What's going on?
US inflation data out on Thursday showed prices rose 2.3% last month compared to last year, lower than expected – but the news did little to stop the prices of stocks around the world continuing to fall.
What does this mean?
Inflation – which measures how quickly the price of stuff in an economy increases – was slower than analysts had expected thanks to falling energy prices and weaker growth in consumer rents.
When inflation is high, central banks generally increase interest rates to stop the economy overheating. As 2.3% is still higher than many would like, the US Federal Reserve is likely to continue its recent policy of raising interest rates in December and through 2019. And for investors, those higher interest rates mean that new government bonds offer a better return (or yield).
Why should I care?
For markets: The market sell-off has slowed somewhat.
Government bonds are pretty much “risk free”, because governments can always print money to pay them back (if they’re really struggling). So when yields rise, the less predictable returns from stocks tend to look less attractive. It’s usually “growth” stocks like tech (or those making no profit) that get hit the worst, as these are the ones where investors are gambling the most. US inflation data coming in a touch below expectations boosted investor optimism for future stock prices slightly. That could mean the stock market rout slows down (tweet this).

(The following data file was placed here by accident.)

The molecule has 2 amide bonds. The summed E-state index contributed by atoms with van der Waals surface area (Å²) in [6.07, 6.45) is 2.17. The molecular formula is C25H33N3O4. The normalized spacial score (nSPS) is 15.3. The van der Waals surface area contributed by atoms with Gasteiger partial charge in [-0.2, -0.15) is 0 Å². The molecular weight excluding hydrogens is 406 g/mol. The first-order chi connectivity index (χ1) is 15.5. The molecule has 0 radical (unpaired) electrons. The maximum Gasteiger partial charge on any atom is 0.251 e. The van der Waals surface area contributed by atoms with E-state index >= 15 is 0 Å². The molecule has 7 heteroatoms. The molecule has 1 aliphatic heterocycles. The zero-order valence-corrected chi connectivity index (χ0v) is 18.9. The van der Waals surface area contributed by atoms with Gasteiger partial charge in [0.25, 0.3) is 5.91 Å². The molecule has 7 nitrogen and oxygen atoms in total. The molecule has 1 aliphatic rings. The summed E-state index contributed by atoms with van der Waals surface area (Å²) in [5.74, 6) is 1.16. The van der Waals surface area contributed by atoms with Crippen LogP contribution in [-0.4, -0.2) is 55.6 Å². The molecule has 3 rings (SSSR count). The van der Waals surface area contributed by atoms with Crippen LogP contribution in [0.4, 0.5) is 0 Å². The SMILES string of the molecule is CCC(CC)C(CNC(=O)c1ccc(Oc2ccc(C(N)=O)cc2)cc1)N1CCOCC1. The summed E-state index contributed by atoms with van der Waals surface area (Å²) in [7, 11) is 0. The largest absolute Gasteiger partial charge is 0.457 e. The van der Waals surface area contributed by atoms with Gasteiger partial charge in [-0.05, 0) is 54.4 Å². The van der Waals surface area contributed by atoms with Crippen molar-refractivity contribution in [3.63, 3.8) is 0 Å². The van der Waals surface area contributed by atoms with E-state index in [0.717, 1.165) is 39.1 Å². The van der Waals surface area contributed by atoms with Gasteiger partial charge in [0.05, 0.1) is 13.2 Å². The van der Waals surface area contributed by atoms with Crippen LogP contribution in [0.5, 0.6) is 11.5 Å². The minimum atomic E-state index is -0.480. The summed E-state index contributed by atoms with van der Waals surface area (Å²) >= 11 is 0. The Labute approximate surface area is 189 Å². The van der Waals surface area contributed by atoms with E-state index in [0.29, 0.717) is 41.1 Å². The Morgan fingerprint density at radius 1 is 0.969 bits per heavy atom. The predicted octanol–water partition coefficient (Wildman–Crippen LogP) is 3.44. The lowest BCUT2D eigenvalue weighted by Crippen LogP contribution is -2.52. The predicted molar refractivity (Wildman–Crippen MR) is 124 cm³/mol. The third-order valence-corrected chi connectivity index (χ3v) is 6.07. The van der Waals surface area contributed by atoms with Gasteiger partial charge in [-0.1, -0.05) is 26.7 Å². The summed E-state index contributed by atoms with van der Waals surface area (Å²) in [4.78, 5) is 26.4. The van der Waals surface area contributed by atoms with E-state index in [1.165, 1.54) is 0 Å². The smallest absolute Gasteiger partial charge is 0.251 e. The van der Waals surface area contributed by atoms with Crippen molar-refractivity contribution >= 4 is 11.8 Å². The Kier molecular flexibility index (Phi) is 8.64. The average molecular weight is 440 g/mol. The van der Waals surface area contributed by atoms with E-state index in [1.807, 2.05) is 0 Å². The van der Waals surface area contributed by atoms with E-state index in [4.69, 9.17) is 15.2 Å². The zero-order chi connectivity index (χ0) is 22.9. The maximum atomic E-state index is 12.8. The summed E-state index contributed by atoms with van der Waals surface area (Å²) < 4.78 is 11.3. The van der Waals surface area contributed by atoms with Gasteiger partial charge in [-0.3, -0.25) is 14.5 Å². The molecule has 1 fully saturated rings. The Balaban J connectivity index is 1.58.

The bigger picture: Stocks have been dropping like they’re hot.
Stock prices fell around the world on Thursday. Markets in China hit their lowest level since 2014, while European shares touched their lowest in 21 months. One knock-on effect has been to put off companies considering selling new shares on those markets… but more on that below.